Porsche - Editorial


How time flies! Jesse Owens, Berlin, August 9, 1936. Muhammad Ali, Kinshasa, October 30, 1974. Nadia Comăneci, Montreal, July 18, 1976. Boris Becker, Wimbledon, July 7, 1984. Michael Schumacher, Spa, August 29, 2004. The German national soccer team, Belo Horizonte, July 8, 2014. People whose triumphs stand as monuments. And not to be overlooked—Walter Röhrl.

The setting is the Rallye de Portugal from March 4 through March 9, 1980. Arganil, the third stage. Miserable weather. Fog affords visibility of less than five meters, leaving racers flying blind for 42 kilometers. Röhrl, the Bavarian from Regensburg who would become a two-time world champion, says to his codriver, “Geistdörfer, fasten your seatbelt. We’re going to drive so fast and so well, the others will give up their licenses.” And the unimaginable happens: Röhrl leaves the field of elite rally drivers in the dust. His closest competitor, Markku Alén, is four minutes and fifty-nine seconds behind. The third-place finisher is half an hour back.

This is how legends are made in sports. The icon Niki Lauda once called Walter Röhrl a “genius on wheels.” And Röhrl responded frankly to the similarly notoriously undiplomatic Lauda, “What do I care?”

Our Walter—also known as “der Lange” (the tall one)—has been a Porsche representative and Porsche test-driver since 1993: a listener, an advisor, a whisperer, an ambassador, an instigator, and a lateral thinker. In March, he will turn seventy. But he has remained someone you can both look up to and get close to: brusque but approachable, blunt but warm, strikingly unassuming, soft-spoken but firm, indisputably indispensable, self-assured without being arrogant, quick-witted, and sincerely self-deprecating. When his car flipped over and he was told to blame the sand on the road for the accident, he snapped, “Tell them Röhrl is the world’s biggest loser.”

There are dozens of stories like that. For this issue of Christophorus, Walter Röhrl selected seven of them from the seven decades of his life—no melancholy retrospective, no embellishment of past accomplishments, no glorification of the extraordinary. Just snapshots of an endearing obsession, paying homage to a character with more than his share of talent and hard work. None of it seems real. But every word of it is true.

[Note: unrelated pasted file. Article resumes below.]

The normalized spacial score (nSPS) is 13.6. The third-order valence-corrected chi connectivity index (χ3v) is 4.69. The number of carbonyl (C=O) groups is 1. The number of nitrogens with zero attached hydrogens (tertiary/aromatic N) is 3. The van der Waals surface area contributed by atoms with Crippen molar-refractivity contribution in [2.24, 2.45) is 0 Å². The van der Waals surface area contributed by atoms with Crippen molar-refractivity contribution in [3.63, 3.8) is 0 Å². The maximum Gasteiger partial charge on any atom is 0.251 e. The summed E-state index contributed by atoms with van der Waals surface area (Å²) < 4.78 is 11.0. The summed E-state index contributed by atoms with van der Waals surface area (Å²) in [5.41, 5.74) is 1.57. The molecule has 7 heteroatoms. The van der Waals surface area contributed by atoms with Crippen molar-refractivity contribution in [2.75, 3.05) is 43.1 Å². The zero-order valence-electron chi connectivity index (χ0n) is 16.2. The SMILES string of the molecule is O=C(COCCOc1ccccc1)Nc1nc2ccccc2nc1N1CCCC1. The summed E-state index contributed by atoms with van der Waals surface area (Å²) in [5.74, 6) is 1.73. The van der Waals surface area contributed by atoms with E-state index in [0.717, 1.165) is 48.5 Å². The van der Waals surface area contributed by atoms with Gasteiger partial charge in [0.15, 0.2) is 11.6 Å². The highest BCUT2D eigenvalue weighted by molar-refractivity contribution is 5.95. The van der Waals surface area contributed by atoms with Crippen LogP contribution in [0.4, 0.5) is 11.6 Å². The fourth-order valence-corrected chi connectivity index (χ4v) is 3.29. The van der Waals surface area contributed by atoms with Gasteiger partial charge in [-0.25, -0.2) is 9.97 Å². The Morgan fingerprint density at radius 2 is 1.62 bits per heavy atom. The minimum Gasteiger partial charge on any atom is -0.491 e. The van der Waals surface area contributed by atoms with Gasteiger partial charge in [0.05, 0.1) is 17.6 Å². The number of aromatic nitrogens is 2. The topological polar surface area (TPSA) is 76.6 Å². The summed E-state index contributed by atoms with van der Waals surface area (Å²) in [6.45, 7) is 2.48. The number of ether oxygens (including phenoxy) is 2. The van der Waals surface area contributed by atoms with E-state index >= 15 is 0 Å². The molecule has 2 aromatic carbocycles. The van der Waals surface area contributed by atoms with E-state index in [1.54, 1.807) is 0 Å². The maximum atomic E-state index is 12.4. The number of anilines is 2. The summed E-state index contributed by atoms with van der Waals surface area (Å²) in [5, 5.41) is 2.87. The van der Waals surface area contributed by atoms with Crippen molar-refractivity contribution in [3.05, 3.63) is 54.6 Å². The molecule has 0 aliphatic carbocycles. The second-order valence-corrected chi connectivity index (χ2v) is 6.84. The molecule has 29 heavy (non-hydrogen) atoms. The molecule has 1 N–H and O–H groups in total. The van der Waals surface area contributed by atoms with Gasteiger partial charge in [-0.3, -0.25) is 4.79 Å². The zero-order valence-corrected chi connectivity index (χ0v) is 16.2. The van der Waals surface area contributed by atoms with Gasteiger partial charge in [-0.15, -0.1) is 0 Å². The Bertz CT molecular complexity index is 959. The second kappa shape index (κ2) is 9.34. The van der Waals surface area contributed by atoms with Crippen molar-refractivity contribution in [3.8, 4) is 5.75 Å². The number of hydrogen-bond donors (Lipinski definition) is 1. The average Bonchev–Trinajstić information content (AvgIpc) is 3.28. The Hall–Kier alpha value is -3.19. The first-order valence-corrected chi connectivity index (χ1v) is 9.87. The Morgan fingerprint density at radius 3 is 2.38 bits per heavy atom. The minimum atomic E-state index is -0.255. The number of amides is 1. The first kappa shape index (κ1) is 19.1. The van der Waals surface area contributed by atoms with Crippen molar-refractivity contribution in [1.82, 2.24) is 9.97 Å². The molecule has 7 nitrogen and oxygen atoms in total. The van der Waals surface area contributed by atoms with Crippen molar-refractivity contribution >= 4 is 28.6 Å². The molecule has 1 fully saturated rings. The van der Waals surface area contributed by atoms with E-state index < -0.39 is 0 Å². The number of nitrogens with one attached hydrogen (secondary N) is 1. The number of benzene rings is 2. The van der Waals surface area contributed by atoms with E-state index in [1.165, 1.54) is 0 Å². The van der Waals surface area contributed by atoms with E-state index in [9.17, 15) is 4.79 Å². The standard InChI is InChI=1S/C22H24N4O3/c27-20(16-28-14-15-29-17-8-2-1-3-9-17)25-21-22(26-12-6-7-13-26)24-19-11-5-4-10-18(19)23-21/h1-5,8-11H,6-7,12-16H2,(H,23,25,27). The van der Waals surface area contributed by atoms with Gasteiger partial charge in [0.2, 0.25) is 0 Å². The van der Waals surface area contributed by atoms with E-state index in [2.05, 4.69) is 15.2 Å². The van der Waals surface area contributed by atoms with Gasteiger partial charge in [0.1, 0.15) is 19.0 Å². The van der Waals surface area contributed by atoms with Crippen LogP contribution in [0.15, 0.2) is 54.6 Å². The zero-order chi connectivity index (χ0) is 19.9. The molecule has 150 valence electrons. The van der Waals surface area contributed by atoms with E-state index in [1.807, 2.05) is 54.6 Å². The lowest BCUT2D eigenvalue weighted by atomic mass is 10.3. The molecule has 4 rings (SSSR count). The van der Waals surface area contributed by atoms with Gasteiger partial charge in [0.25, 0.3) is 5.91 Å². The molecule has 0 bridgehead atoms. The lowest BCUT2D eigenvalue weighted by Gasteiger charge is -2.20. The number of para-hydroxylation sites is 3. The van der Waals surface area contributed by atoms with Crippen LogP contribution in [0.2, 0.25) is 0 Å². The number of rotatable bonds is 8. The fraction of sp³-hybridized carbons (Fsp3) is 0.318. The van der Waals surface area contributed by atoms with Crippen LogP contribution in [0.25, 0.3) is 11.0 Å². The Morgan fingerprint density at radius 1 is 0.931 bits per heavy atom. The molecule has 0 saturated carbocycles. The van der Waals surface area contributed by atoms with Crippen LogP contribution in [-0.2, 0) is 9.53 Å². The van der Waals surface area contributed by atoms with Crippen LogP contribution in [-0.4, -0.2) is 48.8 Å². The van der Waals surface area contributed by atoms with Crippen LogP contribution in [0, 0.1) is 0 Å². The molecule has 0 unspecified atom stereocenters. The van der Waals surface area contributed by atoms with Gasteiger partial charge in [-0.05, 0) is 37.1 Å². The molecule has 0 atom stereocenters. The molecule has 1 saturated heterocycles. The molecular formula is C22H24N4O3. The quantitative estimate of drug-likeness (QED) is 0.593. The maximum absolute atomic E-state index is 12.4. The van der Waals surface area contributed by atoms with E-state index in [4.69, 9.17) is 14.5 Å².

And what does Walter Röhrl have in common with tennis great Tracy Austin? Perhaps the shared belief that the pain from a loss is greater than the joy from a win.

Austin, a former world number one, returns to Stuttgart to celebrate a Porsche anniversary among stars. This year marks the fortieth Porsche Tennis Grand Prix, and Austin was the winner of the very first one in 1978 at the tender age of fifteen. Other great players making an appearance at the Porsche Arena from April 22 through April 30 will include Angelique Kerber—defending champion, Porsche ambassador, and current world number one—along with eight of the ten most successful female players of 2016.

Austin won a Porsche 924 in 1978, before she even had a driver’s license. Today she enjoys driving her 911 GT3 RS near her home in Palos Verdes south of Los Angeles—at and around the speed limit. Want to find out more?

Wherever you have come from, wherever you are going, our Christophorus will accompany you.

Christophorus ‒ The Porsche customer magazine

Christophorus is the official magazine for Porsche customers, and one of the oldest and most renowned customer publications in the world. Its issues have been numbered consecutively since its launch in 1952.

Named after the patron saint of travelers, the magazine provides interesting information about cars and automotive engineering, and offers an exclusive glimpse behind the scenes of the company.

Christophorus currently appears five times a year in German, English, French, Italian, Spanish, Portuguese, Russian, Chinese, Taiwanese Mandarin, Japanese, Korean, Dutch and Polish.

Selected articles will be published online successively every two weeks.

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